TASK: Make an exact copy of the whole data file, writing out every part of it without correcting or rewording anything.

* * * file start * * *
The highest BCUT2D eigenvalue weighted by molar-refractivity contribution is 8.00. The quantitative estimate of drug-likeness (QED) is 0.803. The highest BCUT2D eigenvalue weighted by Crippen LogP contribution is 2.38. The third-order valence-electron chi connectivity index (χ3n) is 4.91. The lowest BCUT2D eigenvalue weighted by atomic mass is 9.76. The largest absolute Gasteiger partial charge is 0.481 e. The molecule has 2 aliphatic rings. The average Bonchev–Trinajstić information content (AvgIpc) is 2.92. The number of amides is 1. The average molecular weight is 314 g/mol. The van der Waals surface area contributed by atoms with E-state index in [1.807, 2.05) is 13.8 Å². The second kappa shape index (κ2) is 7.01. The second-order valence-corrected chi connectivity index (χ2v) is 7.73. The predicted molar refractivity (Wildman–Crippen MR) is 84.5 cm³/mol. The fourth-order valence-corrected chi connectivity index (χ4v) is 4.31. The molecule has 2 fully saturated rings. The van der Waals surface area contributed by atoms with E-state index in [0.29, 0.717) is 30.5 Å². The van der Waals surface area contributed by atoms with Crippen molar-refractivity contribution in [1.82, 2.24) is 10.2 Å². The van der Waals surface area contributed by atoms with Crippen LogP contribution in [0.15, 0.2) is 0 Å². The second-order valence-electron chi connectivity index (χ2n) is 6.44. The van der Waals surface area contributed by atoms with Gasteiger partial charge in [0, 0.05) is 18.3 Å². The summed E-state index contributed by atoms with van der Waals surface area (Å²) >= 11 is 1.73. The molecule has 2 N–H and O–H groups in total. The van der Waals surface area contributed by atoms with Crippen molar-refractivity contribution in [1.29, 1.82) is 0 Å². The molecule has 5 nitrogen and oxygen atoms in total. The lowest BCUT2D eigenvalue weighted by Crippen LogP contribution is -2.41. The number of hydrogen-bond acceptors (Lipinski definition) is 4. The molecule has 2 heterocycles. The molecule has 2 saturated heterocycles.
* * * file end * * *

The highest BCUT2D eigenvalue weighted by molar-refractivity contribution is 8.00. The quantitative estimate of drug-likeness (QED) is 0.803. The highest BCUT2D eigenvalue weighted by Crippen LogP contribution is 2.38. The third-order valence-electron chi connectivity index (χ3n) is 4.91. The lowest BCUT2D eigenvalue weighted by atomic mass is 9.76. The largest absolute Gasteiger partial charge is 0.481 e. The molecule has 2 aliphatic rings. The average Bonchev–Trinajstić information content (AvgIpc) is 2.92. The number of amides is 1. The average molecular weight is 314 g/mol. The van der Waals surface area contributed by atoms with E-state index in [1.807, 2.05) is 13.8 Å². The second kappa shape index (κ2) is 7.01. The second-order valence-corrected chi connectivity index (χ2v) is 7.73. The predicted molar refractivity (Wildman–Crippen MR) is 84.5 cm³/mol. The fourth-order valence-corrected chi connectivity index (χ4v) is 4.31. The molecule has 2 fully saturated rings. The van der Waals surface area contributed by atoms with E-state index in [0.29, 0.717) is 30.5 Å². The van der Waals surface area contributed by atoms with Crippen molar-refractivity contribution in [1.82, 2.24) is 10.2 Å². The van der Waals surface area contributed by atoms with Crippen LogP contribution in [0.15, 0.2) is 0 Å². The second-order valence-electron chi connectivity index (χ2n) is 6.44. The van der Waals surface area contributed by atoms with Gasteiger partial charge in [0, 0.05) is 18.3 Å². The summed E-state index contributed by atoms with van der Waals surface area (Å²) >= 11 is 1.73. The molecule has 2 N–H and O–H groups in total. The van der Waals surface area contributed by atoms with Crippen molar-refractivity contribution in [1.29, 1.82) is 0 Å². The molecule has 5 nitrogen and oxygen atoms in total. The lowest BCUT2D eigenvalue weighted by Crippen LogP contribution is -2.41. The number of hydrogen-bond acceptors (Lipinski definition) is 4. The molecule has 2 heterocycles. The molecule has 2 saturated heterocycles.